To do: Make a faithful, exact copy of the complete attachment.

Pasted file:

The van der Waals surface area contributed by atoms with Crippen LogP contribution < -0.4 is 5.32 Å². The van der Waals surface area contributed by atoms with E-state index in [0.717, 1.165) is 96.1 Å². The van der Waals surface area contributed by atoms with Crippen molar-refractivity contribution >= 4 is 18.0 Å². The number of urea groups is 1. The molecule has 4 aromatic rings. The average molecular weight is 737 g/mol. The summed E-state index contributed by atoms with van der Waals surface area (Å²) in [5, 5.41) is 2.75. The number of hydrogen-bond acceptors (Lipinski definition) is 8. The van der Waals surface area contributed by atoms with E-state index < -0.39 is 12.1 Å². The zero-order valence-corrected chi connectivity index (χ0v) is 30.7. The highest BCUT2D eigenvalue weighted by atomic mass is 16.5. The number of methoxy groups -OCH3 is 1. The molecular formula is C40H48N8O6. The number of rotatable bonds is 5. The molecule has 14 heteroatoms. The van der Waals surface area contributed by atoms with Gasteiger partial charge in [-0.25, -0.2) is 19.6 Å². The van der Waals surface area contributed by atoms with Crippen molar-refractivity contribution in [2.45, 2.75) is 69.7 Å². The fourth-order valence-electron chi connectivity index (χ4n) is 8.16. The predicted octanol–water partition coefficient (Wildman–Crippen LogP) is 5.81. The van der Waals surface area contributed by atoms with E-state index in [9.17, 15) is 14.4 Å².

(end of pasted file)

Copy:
The van der Waals surface area contributed by atoms with Crippen LogP contribution < -0.4 is 5.32 Å². The van der Waals surface area contributed by atoms with E-state index in [0.717, 1.165) is 96.1 Å². The van der Waals surface area contributed by atoms with Crippen molar-refractivity contribution >= 4 is 18.0 Å². The number of urea groups is 1. The molecule has 4 aromatic rings. The average molecular weight is 737 g/mol. The summed E-state index contributed by atoms with van der Waals surface area (Å²) in [5, 5.41) is 2.75. The number of hydrogen-bond acceptors (Lipinski definition) is 8. The van der Waals surface area contributed by atoms with E-state index < -0.39 is 12.1 Å². The zero-order valence-corrected chi connectivity index (χ0v) is 30.7. The highest BCUT2D eigenvalue weighted by atomic mass is 16.5. The number of methoxy groups -OCH3 is 1. The molecular formula is C40H48N8O6. The number of rotatable bonds is 5. The molecule has 14 heteroatoms. The van der Waals surface area contributed by atoms with Gasteiger partial charge in [-0.25, -0.2) is 19.6 Å². The van der Waals surface area contributed by atoms with Crippen molar-refractivity contribution in [2.45, 2.75) is 69.7 Å². The fourth-order valence-electron chi connectivity index (χ4n) is 8.16. The predicted octanol–water partition coefficient (Wildman–Crippen LogP) is 5.81. The van der Waals surface area contributed by atoms with E-state index in [9.17, 15) is 14.4 Å².